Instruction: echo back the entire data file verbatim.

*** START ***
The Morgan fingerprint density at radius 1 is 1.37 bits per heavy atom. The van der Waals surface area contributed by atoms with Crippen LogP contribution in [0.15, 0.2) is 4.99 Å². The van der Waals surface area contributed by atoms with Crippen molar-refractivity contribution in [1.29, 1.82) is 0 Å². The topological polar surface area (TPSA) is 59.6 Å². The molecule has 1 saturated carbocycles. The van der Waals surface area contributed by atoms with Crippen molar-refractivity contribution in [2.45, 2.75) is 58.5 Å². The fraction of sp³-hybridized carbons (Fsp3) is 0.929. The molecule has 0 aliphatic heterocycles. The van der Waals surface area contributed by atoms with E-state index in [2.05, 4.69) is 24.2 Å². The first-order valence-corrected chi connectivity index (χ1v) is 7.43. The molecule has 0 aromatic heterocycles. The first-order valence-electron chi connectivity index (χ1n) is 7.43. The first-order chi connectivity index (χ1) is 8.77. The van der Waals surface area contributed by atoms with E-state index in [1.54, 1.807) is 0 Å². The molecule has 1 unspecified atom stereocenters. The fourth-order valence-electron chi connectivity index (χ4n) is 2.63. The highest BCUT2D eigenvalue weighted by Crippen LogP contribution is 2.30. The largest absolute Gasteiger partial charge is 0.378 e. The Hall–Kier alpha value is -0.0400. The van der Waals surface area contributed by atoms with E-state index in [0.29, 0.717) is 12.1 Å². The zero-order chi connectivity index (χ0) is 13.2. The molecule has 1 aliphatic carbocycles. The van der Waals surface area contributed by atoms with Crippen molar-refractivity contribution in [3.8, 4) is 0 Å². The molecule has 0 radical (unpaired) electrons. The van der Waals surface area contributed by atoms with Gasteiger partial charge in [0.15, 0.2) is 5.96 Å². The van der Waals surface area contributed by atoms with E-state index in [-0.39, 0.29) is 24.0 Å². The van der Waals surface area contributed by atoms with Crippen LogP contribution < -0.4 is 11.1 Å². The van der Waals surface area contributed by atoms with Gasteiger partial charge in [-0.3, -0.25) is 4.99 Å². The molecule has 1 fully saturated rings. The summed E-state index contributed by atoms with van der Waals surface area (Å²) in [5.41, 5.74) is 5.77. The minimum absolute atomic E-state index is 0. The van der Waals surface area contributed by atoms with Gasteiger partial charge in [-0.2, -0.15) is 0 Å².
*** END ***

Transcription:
The Morgan fingerprint density at radius 1 is 1.37 bits per heavy atom. The van der Waals surface area contributed by atoms with Crippen LogP contribution in [0.15, 0.2) is 4.99 Å². The van der Waals surface area contributed by atoms with Crippen molar-refractivity contribution in [1.29, 1.82) is 0 Å². The topological polar surface area (TPSA) is 59.6 Å². The molecule has 1 saturated carbocycles. The van der Waals surface area contributed by atoms with Crippen molar-refractivity contribution in [2.45, 2.75) is 58.5 Å². The fraction of sp³-hybridized carbons (Fsp3) is 0.929. The molecule has 0 aliphatic heterocycles. The van der Waals surface area contributed by atoms with E-state index in [2.05, 4.69) is 24.2 Å². The first-order valence-corrected chi connectivity index (χ1v) is 7.43. The molecule has 0 aromatic heterocycles. The first-order valence-electron chi connectivity index (χ1n) is 7.43. The first-order chi connectivity index (χ1) is 8.77. The van der Waals surface area contributed by atoms with E-state index in [1.54, 1.807) is 0 Å². The molecule has 1 unspecified atom stereocenters. The fourth-order valence-electron chi connectivity index (χ4n) is 2.63. The highest BCUT2D eigenvalue weighted by Crippen LogP contribution is 2.30. The largest absolute Gasteiger partial charge is 0.378 e. The Hall–Kier alpha value is -0.0400. The van der Waals surface area contributed by atoms with E-state index in [0.29, 0.717) is 12.1 Å². The zero-order chi connectivity index (χ0) is 13.2. The molecule has 1 aliphatic carbocycles. The van der Waals surface area contributed by atoms with Crippen molar-refractivity contribution in [3.8, 4) is 0 Å². The molecule has 0 radical (unpaired) electrons. The van der Waals surface area contributed by atoms with Gasteiger partial charge in [0.15, 0.2) is 5.96 Å². The van der Waals surface area contributed by atoms with E-state index in [-0.39, 0.29) is 24.0 Å². The van der Waals surface area contributed by atoms with Crippen LogP contribution < -0.4 is 11.1 Å². The van der Waals surface area contributed by atoms with Gasteiger partial charge in [-0.3, -0.25) is 4.99 Å². The molecule has 1 fully saturated rings. The summed E-state index contributed by atoms with van der Waals surface area (Å²) in [5.41, 5.74) is 5.77. The minimum absolute atomic E-state index is 0. The van der Waals surface area contributed by atoms with Gasteiger partial charge in [-0.2, -0.15) is 0 Å².